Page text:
Improving the efficiency of N use in beef cattle diets can contribute to cost-effective production. This study investigated the effects of including a sustained-release ruminal NPN source in the diet of young bulls as a partial replacement of true protein (with a ~1% reduction in crude protein, CP) on beef production parameters. Charolais bulls (n=56) were allocated to one of two dietary treatments: control (n=28; basal diets of corn silage, corn meal, concentrate, brewer’s grains, straw and SBP) and treated (n=28; basal diets reformulated to partially replace true protein with sustained-release NPN (Optigen®, Alltech Inc.) decreasing CP from 147 to 135, 152 to 136 and 153 to 137g/kg DM for adaptation, fattening and finishing, respectively). Animals were on treatment for 140d (40d adaption, 30d fattening, 70d finishing). Dry matter intake (DMI), feed conversion rate (FCR) and average daily gain (ADG) were measured at 0, 40 and 100d. Chemical and visual evaluation of faeces and analysis of bload urea were carried out. Data were evaluated by ANOVA using the GLM procedure (SAS 8.02). The treated group had significantly (p<0.05) higher ADG from 40 to 100d compared with control (1.63 vs. 1.46kg/d, respectively). Additionally, feed intake was lower (p<0.05) in treated animals indicating that increasing ruminal N availability resulted in positive effects (p=0.023) on FCR (7.40 vs. 6.85 for control and treated, respectively). No differences were observed in rumen N concentration or faecal chemical analysis. Visual fecal evaluation of residue showed greater presence of mucin and undigested portions in the control group. Blood urea levels were similar between groups indicating that, despite more soluble protein in the treated group, its sustained release allowed for complete utilization for microbial synthesis. These data support the optimisation of soluble protein in beef cattle diets using sustained-release NPN to improve ruminal synthesis whilst also reducing dietary CP.

Effect of a source of sustained-release non-protein nitrogen on beef cattle / C.A. Sgoifo Rossi, R. Compiani, G. Baldi, S. Vandoni, M. Agovino (ANNUAL MEETING OF THE EUROPEAN ASSOCIATION FOR ANIMAL PRODUCTION). - In: Book of Abstract of the 63rd Annual Meeting of the European Federation of Animal Science[s.l] : Wageningen Academic publisher, 2012 Aug. - ISBN 9789086867615. - pp. 115-115 (( Intervento presentato al 63. convegno Annual Meeting of the European Federation of Animal Science tenutosi a Bratislava nel 2012.

Effect of a source of sustained-release non-protein nitrogen on beef cattle

C.A. Sgoifo Rossi
Primo
;
R. Compiani
Secondo
;
G. Baldi;
2012

Abstract

Improving the efficiency of N use in beef cattle diets can contribute to cost-effective production. This study investigated the effects of including a sustained-release ruminal NPN source in the diet of young bulls as a partial replacement of true protein (with a ~1% reduction in crude protein, CP) on beef production parameters. Charolais bulls (n=56) were allocated to one of two dietary treatments: control (n=28; basal diets of corn silage, corn meal, concentrate, brewer’s grains, straw and SBP) and treated (n=28; basal diets reformulated to partially replace true protein with sustained-release NPN (Optigen®, Alltech Inc.) decreasing CP from 147 to 135, 152 to 136 and 153 to 137g/kg DM for adaptation, fattening and finishing, respectively). Animals were on treatment for 140d (40d adaption, 30d fattening, 70d finishing). Dry matter intake (DMI), feed conversion rate (FCR) and average daily gain (ADG) were measured at 0, 40 and 100d. Chemical and visual evaluation of faeces and analysis of bload urea were carried out. Data were evaluated by ANOVA using the GLM procedure (SAS 8.02). The treated group had significantly (p<0.05) higher ADG from 40 to 100d compared with control (1.63 vs. 1.46kg/d, respectively). Additionally, feed intake was lower (p<0.05) in treated animals indicating that increasing ruminal N availability resulted in positive effects (p=0.023) on FCR (7.40 vs. 6.85 for control and treated, respectively). No differences were observed in rumen N concentration or faecal chemical analysis. Visual fecal evaluation of residue showed greater presence of mucin and undigested portions in the control group. Blood urea levels were similar between groups indicating that, despite more soluble protein in the treated group, its sustained release allowed for complete utilization for microbial synthesis. These data support the optimisation of soluble protein in beef cattle diets using sustained-release NPN to improve ruminal synthesis whilst also reducing dietary CP.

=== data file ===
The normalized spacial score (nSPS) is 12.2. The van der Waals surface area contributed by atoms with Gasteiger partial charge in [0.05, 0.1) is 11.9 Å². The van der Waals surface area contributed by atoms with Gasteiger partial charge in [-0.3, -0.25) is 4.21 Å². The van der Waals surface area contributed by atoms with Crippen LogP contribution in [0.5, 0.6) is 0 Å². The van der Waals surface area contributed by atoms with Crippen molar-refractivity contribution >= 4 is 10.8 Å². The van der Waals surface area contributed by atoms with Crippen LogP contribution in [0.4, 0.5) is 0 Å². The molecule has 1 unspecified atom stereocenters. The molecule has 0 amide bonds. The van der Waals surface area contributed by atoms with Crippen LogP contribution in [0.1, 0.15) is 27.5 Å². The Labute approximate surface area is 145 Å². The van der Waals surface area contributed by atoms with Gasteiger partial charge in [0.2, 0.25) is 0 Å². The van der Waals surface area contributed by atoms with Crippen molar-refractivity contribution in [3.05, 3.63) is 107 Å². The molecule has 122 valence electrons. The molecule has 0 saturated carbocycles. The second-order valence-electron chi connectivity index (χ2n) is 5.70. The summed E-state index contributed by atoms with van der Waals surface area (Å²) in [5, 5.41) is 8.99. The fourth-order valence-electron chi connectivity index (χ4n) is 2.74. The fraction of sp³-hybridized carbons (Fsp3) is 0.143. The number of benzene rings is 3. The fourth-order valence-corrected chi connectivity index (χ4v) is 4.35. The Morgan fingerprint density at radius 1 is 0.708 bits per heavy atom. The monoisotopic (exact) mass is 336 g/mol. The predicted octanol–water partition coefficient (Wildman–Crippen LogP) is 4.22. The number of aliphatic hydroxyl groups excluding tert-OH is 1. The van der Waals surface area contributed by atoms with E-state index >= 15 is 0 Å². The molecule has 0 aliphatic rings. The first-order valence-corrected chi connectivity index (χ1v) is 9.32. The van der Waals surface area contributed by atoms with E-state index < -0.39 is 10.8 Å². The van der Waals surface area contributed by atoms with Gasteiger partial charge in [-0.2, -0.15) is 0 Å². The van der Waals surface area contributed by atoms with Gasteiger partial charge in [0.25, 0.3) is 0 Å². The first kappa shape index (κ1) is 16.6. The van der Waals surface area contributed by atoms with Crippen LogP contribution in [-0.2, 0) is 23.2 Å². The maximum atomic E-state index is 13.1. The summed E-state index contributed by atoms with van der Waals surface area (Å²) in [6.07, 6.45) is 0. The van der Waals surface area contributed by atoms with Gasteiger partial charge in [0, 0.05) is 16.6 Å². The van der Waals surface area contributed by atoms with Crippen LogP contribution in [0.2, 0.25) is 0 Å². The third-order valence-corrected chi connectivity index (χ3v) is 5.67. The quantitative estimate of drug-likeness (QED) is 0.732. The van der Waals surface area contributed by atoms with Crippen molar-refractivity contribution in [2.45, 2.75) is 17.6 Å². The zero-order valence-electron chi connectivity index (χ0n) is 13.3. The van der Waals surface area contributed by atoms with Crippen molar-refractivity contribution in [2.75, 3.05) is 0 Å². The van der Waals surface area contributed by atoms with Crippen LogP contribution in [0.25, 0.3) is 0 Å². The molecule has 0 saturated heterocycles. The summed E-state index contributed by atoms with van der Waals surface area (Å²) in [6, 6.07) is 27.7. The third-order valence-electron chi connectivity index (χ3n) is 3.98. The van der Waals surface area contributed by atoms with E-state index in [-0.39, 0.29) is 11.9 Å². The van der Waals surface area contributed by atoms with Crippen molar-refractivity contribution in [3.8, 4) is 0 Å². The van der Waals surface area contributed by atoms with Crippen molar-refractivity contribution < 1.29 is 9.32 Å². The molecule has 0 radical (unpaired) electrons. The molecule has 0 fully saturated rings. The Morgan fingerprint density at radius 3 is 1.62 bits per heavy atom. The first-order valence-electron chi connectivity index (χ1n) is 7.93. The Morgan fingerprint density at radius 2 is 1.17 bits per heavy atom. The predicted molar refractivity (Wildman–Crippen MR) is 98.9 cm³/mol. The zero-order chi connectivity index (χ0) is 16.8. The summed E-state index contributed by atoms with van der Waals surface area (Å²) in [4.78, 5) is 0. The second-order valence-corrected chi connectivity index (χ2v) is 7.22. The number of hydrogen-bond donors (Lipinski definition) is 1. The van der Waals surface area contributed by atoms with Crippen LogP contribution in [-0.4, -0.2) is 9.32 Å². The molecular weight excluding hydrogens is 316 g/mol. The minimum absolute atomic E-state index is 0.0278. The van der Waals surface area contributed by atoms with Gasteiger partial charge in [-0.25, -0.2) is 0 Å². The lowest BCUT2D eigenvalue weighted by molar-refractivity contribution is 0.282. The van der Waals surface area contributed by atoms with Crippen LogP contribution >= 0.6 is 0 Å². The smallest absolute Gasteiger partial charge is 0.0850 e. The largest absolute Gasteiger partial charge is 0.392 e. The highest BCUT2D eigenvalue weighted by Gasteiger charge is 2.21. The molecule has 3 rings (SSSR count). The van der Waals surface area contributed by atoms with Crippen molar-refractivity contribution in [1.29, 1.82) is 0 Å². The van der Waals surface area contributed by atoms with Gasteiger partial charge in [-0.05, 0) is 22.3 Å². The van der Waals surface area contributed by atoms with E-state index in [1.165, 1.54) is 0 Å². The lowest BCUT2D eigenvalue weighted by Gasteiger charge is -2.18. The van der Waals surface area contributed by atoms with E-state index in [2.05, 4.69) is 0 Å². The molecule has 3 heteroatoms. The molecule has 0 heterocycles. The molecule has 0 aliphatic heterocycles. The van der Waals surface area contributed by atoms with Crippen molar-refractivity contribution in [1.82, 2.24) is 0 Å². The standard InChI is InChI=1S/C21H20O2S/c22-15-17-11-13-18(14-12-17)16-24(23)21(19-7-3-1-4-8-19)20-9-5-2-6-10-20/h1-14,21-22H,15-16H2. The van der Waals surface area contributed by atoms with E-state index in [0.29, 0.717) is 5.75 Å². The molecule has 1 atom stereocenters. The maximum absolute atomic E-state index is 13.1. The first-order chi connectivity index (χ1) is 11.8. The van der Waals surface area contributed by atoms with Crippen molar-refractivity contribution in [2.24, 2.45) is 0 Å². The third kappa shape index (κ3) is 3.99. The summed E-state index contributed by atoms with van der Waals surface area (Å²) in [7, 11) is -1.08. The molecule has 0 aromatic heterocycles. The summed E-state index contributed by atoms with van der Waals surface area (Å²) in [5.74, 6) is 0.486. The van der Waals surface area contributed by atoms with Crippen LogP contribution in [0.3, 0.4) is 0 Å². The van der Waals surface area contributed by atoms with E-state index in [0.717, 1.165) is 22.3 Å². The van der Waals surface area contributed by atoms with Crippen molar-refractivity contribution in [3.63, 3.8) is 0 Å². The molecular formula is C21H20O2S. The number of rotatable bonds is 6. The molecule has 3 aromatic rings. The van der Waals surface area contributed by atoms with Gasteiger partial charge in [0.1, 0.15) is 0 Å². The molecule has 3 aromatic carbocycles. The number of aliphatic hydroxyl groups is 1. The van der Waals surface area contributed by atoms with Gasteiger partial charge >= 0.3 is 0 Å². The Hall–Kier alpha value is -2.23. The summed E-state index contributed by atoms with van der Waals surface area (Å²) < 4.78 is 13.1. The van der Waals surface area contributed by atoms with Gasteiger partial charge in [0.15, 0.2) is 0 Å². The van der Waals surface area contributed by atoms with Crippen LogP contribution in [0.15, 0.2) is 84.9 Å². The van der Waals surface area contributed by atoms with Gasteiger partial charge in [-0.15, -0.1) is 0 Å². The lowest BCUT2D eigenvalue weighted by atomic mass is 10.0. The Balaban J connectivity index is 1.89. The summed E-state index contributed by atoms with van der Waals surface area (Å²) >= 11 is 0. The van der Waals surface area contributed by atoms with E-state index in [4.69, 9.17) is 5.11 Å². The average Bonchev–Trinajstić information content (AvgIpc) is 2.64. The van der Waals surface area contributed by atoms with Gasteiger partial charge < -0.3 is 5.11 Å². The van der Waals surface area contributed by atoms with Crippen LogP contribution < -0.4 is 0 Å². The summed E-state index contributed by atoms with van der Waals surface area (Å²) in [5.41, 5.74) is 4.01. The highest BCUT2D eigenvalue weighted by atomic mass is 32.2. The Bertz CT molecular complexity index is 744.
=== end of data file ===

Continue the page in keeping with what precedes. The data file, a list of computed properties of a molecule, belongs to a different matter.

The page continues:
Settore AGR/18 - Nutrizione e Alimentazione Animale
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Utilizza questo identificativo per citare o creare un link a questo documento: https://hdl.handle.net/2434/251558
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